Furious debate continues around what triggered the summer riots and how to prevent further unrest – too often generating more heat than light. Meanwhile, evidence of how to create the necessary new social networks and pathways for young people at risk of disengagement has seemed beyond our reach – until now. Through recent partnership work where we have effectively handed control over to the young people to find or create their own work experience, I would argue that Lambeth College has cracked it.

if learners come from an area with the stereotype of gangs and worklessness, they will be assumed to have low employability skills.”

Our work shows that progress cannot be made without working with other organisations, taking a new approach which is about much more than qualifications. It also shows that the problems are not all with the young people – employers themselves are woefully lacking in those essential social networks and pathways.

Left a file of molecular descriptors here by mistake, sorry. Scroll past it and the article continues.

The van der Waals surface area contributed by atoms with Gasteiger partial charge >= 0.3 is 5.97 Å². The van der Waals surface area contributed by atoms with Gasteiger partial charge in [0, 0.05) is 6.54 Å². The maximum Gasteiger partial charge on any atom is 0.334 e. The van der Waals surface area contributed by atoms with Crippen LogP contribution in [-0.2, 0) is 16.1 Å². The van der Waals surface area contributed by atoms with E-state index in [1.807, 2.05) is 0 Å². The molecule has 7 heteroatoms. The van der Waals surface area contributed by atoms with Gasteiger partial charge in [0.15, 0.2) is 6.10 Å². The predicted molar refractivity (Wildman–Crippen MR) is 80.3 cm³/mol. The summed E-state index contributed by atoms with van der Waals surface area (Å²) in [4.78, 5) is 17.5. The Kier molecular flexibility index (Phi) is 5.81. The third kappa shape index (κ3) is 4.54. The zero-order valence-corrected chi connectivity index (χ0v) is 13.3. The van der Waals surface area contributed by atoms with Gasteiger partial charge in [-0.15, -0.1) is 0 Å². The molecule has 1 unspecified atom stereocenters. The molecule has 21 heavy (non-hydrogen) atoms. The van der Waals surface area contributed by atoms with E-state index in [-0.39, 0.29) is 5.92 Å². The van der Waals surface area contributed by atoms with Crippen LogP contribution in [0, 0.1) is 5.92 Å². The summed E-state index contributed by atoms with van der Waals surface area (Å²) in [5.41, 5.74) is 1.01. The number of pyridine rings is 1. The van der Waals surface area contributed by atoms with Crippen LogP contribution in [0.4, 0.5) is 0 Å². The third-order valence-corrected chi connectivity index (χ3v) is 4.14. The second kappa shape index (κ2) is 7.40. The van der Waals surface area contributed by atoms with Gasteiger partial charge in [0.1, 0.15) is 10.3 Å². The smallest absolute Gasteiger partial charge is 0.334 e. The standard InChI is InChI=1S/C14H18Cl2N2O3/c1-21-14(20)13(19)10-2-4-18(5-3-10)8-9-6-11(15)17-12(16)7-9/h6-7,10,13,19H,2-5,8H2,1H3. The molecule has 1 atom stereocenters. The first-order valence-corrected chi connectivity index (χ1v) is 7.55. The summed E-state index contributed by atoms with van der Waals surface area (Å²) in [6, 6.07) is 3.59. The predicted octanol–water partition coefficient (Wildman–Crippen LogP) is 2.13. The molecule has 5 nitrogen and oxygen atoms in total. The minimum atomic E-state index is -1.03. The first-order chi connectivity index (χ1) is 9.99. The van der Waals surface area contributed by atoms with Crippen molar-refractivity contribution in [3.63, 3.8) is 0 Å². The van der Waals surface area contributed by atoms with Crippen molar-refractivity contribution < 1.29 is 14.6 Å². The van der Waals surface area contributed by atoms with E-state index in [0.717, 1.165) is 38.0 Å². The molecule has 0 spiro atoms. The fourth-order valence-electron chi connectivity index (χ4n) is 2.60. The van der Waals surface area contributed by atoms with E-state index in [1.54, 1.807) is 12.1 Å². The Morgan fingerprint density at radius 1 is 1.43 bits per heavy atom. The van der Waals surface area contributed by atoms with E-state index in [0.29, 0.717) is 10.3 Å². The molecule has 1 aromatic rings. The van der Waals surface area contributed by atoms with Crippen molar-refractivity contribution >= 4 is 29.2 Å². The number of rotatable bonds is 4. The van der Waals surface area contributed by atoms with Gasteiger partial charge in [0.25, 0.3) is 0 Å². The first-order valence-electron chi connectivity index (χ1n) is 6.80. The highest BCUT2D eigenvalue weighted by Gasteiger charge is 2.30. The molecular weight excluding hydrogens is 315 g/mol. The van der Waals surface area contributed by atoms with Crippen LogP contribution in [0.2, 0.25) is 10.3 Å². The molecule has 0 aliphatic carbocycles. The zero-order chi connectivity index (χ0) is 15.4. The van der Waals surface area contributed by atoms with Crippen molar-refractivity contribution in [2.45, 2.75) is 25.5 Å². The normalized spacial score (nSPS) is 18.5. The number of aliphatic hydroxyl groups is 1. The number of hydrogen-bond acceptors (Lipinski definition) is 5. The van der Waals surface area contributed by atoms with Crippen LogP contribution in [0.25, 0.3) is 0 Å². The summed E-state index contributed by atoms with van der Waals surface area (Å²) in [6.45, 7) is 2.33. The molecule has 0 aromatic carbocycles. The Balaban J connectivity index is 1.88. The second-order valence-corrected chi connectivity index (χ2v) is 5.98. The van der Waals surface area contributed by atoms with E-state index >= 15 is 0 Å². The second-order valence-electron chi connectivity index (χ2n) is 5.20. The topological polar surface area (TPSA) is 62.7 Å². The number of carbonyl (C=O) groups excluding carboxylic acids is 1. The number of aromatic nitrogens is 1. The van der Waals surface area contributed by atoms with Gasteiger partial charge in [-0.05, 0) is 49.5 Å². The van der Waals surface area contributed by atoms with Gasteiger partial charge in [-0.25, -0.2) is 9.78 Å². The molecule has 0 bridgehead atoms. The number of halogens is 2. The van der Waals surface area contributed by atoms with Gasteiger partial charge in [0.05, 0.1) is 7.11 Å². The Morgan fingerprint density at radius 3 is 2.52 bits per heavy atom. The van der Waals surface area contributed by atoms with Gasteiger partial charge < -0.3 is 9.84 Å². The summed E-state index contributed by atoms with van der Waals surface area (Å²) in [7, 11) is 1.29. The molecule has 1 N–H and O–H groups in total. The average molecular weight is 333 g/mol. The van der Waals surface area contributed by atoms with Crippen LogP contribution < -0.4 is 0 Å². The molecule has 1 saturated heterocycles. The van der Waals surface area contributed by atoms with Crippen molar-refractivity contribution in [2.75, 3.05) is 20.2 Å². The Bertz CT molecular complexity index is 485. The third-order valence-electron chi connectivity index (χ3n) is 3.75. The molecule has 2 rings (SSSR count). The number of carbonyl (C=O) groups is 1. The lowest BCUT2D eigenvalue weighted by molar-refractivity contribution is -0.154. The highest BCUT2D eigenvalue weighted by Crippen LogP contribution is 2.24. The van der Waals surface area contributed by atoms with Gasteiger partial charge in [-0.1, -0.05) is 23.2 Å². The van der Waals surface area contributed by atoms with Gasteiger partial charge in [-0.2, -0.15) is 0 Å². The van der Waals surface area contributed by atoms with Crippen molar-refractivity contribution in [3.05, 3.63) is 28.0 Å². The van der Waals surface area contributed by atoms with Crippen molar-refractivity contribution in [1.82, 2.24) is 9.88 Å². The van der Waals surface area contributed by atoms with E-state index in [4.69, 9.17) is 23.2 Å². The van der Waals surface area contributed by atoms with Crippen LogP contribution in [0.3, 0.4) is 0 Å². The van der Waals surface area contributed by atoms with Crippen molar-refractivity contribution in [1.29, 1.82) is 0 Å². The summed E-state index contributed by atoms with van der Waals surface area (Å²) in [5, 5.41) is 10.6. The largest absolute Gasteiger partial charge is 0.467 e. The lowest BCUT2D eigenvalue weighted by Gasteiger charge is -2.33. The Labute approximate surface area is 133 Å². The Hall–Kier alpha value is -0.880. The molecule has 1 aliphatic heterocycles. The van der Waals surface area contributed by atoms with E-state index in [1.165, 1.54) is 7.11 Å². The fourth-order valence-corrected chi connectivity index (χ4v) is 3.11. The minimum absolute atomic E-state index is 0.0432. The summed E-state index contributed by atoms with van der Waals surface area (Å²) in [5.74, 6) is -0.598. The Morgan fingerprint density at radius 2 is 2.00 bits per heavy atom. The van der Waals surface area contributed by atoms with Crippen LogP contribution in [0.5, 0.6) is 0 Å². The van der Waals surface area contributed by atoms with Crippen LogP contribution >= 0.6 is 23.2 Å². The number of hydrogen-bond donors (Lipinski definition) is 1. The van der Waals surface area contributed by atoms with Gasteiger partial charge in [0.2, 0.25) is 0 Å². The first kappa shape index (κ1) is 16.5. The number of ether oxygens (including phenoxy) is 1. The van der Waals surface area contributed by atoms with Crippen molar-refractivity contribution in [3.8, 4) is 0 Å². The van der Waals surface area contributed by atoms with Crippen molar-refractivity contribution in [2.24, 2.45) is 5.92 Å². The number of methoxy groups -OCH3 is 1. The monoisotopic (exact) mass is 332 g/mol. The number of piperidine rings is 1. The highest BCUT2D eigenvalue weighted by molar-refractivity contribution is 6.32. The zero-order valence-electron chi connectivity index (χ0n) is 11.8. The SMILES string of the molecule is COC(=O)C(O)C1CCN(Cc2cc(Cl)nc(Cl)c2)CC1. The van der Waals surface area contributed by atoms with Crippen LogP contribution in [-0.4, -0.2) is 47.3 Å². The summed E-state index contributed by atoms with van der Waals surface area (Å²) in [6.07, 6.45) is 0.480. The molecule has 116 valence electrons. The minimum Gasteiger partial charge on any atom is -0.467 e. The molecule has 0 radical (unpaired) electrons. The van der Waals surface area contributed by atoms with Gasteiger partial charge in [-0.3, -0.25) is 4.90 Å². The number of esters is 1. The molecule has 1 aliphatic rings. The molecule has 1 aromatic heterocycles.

For many years the emphasis has been on getting a better qualified workforce and millions of learners at all ages now have certificates which recognise their skills. But this is not enough: research among employers showed us that they also want evidence of “employability”, by which they mean having the drive to succeed, the persistence to get the job done and being able to relate well to other people.

But while they are prepared to take a degree as proxy for these characteristics, they do not see the same qualities in an FE qualification; so our challenge was to give employers evidence that our young people can hold down a job. Using a small grant from the Learning and Skills Improvement Service, we joined in a project with Participle, the third sector organisation which works with socially excluded adults who have difficulty finding work. They had found that it was not always lack of qualifications that prevented adults from getting employment but lack of useful social networks.